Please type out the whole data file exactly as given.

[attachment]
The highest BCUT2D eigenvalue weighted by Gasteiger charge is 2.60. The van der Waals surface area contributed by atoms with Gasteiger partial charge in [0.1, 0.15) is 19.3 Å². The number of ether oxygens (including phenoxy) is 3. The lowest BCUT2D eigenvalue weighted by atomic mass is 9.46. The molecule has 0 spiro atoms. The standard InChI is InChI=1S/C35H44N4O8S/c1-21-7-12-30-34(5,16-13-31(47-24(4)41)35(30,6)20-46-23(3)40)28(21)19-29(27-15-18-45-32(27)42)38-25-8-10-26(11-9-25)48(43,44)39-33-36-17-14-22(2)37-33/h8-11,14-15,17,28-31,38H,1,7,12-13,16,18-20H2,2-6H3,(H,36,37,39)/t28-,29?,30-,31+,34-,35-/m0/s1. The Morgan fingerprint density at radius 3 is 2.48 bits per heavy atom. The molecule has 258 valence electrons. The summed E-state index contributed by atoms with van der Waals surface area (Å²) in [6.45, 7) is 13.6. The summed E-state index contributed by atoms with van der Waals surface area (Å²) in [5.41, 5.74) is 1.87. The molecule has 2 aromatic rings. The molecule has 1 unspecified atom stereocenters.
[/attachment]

The highest BCUT2D eigenvalue weighted by Gasteiger charge is 2.60. The van der Waals surface area contributed by atoms with Gasteiger partial charge in [0.1, 0.15) is 19.3 Å². The number of ether oxygens (including phenoxy) is 3. The lowest BCUT2D eigenvalue weighted by atomic mass is 9.46. The molecule has 0 spiro atoms. The standard InChI is InChI=1S/C35H44N4O8S/c1-21-7-12-30-34(5,16-13-31(47-24(4)41)35(30,6)20-46-23(3)40)28(21)19-29(27-15-18-45-32(27)42)38-25-8-10-26(11-9-25)48(43,44)39-33-36-17-14-22(2)37-33/h8-11,14-15,17,28-31,38H,1,7,12-13,16,18-20H2,2-6H3,(H,36,37,39)/t28-,29?,30-,31+,34-,35-/m0/s1. The Morgan fingerprint density at radius 3 is 2.48 bits per heavy atom. The molecule has 258 valence electrons. The summed E-state index contributed by atoms with van der Waals surface area (Å²) in [6.45, 7) is 13.6. The summed E-state index contributed by atoms with van der Waals surface area (Å²) in [5.41, 5.74) is 1.87. The molecule has 2 aromatic rings. The molecule has 1 unspecified atom stereocenters.